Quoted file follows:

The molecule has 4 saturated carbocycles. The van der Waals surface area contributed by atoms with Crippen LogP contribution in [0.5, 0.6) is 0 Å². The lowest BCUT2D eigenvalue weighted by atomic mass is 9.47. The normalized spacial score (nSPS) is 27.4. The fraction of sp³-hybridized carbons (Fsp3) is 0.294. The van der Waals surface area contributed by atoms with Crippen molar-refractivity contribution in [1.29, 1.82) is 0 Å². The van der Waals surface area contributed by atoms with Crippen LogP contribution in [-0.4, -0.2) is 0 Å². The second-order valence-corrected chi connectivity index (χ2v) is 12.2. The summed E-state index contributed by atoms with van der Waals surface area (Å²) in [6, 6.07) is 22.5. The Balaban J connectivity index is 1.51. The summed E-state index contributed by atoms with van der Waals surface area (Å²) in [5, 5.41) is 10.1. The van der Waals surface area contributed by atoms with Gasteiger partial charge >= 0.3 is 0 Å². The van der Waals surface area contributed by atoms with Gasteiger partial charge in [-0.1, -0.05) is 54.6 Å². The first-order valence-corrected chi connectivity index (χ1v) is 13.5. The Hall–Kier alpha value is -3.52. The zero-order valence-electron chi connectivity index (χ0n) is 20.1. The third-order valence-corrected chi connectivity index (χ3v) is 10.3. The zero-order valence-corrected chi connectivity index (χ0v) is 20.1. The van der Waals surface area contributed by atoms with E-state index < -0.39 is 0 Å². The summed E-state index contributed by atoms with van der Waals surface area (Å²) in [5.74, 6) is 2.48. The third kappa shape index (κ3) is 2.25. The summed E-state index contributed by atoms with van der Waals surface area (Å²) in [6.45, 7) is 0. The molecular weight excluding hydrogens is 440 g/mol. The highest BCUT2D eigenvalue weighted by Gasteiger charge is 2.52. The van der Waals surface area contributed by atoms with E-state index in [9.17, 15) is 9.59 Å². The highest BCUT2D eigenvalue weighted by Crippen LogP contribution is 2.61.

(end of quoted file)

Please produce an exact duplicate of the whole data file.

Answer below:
The molecule has 4 saturated carbocycles. The van der Waals surface area contributed by atoms with Crippen LogP contribution in [0.5, 0.6) is 0 Å². The lowest BCUT2D eigenvalue weighted by atomic mass is 9.47. The normalized spacial score (nSPS) is 27.4. The fraction of sp³-hybridized carbons (Fsp3) is 0.294. The van der Waals surface area contributed by atoms with Crippen molar-refractivity contribution in [1.29, 1.82) is 0 Å². The van der Waals surface area contributed by atoms with Crippen LogP contribution in [-0.4, -0.2) is 0 Å². The second-order valence-corrected chi connectivity index (χ2v) is 12.2. The summed E-state index contributed by atoms with van der Waals surface area (Å²) in [6, 6.07) is 22.5. The Balaban J connectivity index is 1.51. The summed E-state index contributed by atoms with van der Waals surface area (Å²) in [5, 5.41) is 10.1. The van der Waals surface area contributed by atoms with Gasteiger partial charge >= 0.3 is 0 Å². The van der Waals surface area contributed by atoms with Gasteiger partial charge in [-0.1, -0.05) is 54.6 Å². The first-order valence-corrected chi connectivity index (χ1v) is 13.5. The Hall–Kier alpha value is -3.52. The zero-order valence-electron chi connectivity index (χ0n) is 20.1. The third-order valence-corrected chi connectivity index (χ3v) is 10.3. The zero-order valence-corrected chi connectivity index (χ0v) is 20.1. The van der Waals surface area contributed by atoms with E-state index < -0.39 is 0 Å². The summed E-state index contributed by atoms with van der Waals surface area (Å²) in [5.74, 6) is 2.48. The third kappa shape index (κ3) is 2.25. The summed E-state index contributed by atoms with van der Waals surface area (Å²) in [6.45, 7) is 0. The molecular weight excluding hydrogens is 440 g/mol. The highest BCUT2D eigenvalue weighted by Gasteiger charge is 2.52. The van der Waals surface area contributed by atoms with E-state index in [9.17, 15) is 9.59 Å². The highest BCUT2D eigenvalue weighted by Crippen LogP contribution is 2.61.